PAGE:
But if we do not reeducate ourselves, we will soon find that we lie too. We will join the liar-in-chief. We will begin to voluntarily strip our own children and grandchildren of their wealth and their freedoms. We will subject them to state schools and all the juicy “the state is good” programming. We’ll mess with their heads. We will perpetuate the myths.

The president is the leader of the national gang, 300 million liars. As far as the state goes, once we have seen its fallacies, it would be well, that is to say, moral, for us to exit the lemming horde. Hauerwas nailed it: we need to learn how to tell a counter story to the commonly accepted story of the United State and all the presumptions that underwrite the supposed necessity for what we call the nation-state system (See Stanley Hauerwas, After Chistendom, p. 150).

Ten Commandments and the Christian anarchist 9

The ninth commandment states

Thou shalt not bear false witness against thy neighbour (Exodus 20:16).

In the “errata” for the Ten Commandments, this is expanded upon:

You shall not spread a false report. You shall not join hands with a wicked man to be a malicious witness. You shall not fall in with the many to do evil, nor shall you bear witness in a lawsuit, siding with the many, so as to pervert justice, nor shall you be partial to a poor man in his lawsuit” (Exodus 23:1-3 ESV).

Bearing false witness has a very broad application, but here we see it particularly connected to judicial and social matters. To bear false witness is to pervert justice. Those who pervert justice are automatically on the wrong side of justice—and God. (He is always on the side of justice. He always combines justice and mercy.)

A false witness may prejudice the decision reached and cause an unfair sentence to be handed down. In Bible times, most decisions were rendered by single judges, but in our day, sentence rendered often via jury. Unfortunately, people in groups do not necessarily render impartial decisions. This very command indicates that a lying witness can bend the facts and sway the outcome.

The commandment reminds us that others—all others—are our neighbors. When we recall the command “whatever you wish that others would do to you, do also to them” (Matthew 7:12), we again see that other people are our neighbors. There is a brotherhood. To put one’s hand against another for personal gain is a form of aggression. Since punitive action may be undertaken in a judicial process, to render false witness in support of such action is a violation of the well-known non-aggression axiom: That no one has the right to initiate the use of force against another person or his property.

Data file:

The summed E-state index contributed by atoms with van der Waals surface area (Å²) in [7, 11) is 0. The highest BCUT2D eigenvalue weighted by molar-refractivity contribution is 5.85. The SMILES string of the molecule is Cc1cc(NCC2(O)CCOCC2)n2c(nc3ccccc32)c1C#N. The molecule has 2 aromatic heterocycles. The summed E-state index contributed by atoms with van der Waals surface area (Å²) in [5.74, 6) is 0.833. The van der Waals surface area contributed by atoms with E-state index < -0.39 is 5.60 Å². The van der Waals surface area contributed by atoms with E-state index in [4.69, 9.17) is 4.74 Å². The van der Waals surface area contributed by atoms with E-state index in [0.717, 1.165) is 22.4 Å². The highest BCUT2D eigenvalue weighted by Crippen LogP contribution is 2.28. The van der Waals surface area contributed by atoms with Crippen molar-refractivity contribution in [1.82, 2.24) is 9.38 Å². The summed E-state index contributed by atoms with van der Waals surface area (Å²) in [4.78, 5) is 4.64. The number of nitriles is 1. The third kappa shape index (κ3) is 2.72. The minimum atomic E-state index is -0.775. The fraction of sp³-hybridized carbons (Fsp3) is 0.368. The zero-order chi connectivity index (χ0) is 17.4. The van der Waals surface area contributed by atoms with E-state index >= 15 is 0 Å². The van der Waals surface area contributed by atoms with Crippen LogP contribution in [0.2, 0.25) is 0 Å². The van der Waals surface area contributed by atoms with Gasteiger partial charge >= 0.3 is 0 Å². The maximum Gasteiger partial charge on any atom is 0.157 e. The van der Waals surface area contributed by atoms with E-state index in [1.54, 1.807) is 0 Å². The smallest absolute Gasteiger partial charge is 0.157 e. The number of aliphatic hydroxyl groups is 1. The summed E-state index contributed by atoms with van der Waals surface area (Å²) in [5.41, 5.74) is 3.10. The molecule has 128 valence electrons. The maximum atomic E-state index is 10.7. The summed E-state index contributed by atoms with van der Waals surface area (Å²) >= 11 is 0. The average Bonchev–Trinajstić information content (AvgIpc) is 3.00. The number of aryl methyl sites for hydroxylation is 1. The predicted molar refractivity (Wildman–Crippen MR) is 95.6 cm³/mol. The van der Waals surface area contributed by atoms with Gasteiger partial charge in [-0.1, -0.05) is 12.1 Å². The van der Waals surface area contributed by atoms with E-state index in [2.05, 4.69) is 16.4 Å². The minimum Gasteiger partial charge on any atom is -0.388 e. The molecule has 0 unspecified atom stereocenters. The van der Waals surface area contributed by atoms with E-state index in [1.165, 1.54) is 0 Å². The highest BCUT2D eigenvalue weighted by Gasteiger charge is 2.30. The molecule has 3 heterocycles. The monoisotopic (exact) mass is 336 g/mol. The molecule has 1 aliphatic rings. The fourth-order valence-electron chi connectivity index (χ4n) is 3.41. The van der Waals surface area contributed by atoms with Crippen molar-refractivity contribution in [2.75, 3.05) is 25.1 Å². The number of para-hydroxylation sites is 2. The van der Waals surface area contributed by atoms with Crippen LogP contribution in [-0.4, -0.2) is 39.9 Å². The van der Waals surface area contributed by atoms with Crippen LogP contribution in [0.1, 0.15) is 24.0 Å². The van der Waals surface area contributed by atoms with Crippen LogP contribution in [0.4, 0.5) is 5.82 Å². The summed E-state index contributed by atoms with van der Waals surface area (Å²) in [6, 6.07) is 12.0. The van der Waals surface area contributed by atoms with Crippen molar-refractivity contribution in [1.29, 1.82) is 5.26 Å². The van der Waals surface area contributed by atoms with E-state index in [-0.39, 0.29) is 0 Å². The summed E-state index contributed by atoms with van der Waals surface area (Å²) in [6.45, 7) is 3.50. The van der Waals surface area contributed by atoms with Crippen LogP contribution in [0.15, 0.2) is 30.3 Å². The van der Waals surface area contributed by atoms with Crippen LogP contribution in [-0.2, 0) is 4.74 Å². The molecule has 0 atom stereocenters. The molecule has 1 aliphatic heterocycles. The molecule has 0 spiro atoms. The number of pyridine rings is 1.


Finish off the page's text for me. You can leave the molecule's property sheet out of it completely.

To bear false witness is to deny this fundamental connection of all humans with all humans. It is not to seek peace with all men, but to seek to exploit judicial processes in a mercenary manner for the benefit of oneself. Some anarchists leave the impression that they see life as an arena in which it is every man for himself and survival of the fittest; the Christian anarchist cannot see himself alone in the world. He sees himself neither as apart from God nor from man. His eyes are wide open to the mischief and injustice so often wrought through collectives, but at the same time he is not blind to the inadequacy of unbridled individualism.

God’s law is seen here, as in many other of the Ten Commandments, to facilitate community. Remember that God’s law is a thumbnail sketch of His character. We are made in His image. The divine character is opposite the satanic character. The very essence of what Satan is, is a liar. He was a liar from the beginning of his apostasy, and made himself an accuser of the brethren. He is the paradigmatic image of one who bears false witness. The contrast is complete; God bears a true witness of others. In Him is only truth, only light; there is no shadow of turning in Him, no hidden dark spots.

To prevail in secular politics, one must be a skillful operator. That circle is a stagnant pool of institutionalized misrepresentation, a school is bearing false witness. Is it any wonder that the outcomes of the state are almost universally corrupting?